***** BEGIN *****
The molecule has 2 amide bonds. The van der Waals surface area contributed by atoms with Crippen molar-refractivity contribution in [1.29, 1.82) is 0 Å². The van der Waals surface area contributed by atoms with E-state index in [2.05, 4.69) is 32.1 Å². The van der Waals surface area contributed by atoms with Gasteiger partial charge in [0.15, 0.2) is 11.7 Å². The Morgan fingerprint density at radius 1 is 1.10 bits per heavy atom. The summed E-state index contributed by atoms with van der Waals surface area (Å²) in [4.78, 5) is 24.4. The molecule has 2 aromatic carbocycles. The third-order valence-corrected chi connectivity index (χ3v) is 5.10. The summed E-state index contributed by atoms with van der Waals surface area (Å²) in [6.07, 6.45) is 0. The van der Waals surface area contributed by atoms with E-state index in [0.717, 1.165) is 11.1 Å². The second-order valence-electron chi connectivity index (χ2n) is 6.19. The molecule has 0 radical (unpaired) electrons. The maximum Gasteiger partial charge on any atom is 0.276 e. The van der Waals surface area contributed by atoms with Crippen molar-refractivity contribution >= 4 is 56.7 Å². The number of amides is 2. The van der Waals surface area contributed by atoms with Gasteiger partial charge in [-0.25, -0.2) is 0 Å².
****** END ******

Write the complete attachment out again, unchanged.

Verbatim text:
The molecule has 2 amide bonds. The van der Waals surface area contributed by atoms with Crippen molar-refractivity contribution in [1.29, 1.82) is 0 Å². The van der Waals surface area contributed by atoms with E-state index in [2.05, 4.69) is 32.1 Å². The van der Waals surface area contributed by atoms with Gasteiger partial charge in [0.15, 0.2) is 11.7 Å². The Morgan fingerprint density at radius 1 is 1.10 bits per heavy atom. The summed E-state index contributed by atoms with van der Waals surface area (Å²) in [4.78, 5) is 24.4. The molecule has 2 aromatic carbocycles. The third-order valence-corrected chi connectivity index (χ3v) is 5.10. The summed E-state index contributed by atoms with van der Waals surface area (Å²) in [6.07, 6.45) is 0. The van der Waals surface area contributed by atoms with E-state index in [0.717, 1.165) is 11.1 Å². The second-order valence-electron chi connectivity index (χ2n) is 6.19. The molecule has 0 radical (unpaired) electrons. The maximum Gasteiger partial charge on any atom is 0.276 e. The van der Waals surface area contributed by atoms with Crippen molar-refractivity contribution >= 4 is 56.7 Å². The number of amides is 2. The van der Waals surface area contributed by atoms with Gasteiger partial charge in [-0.25, -0.2) is 0 Å².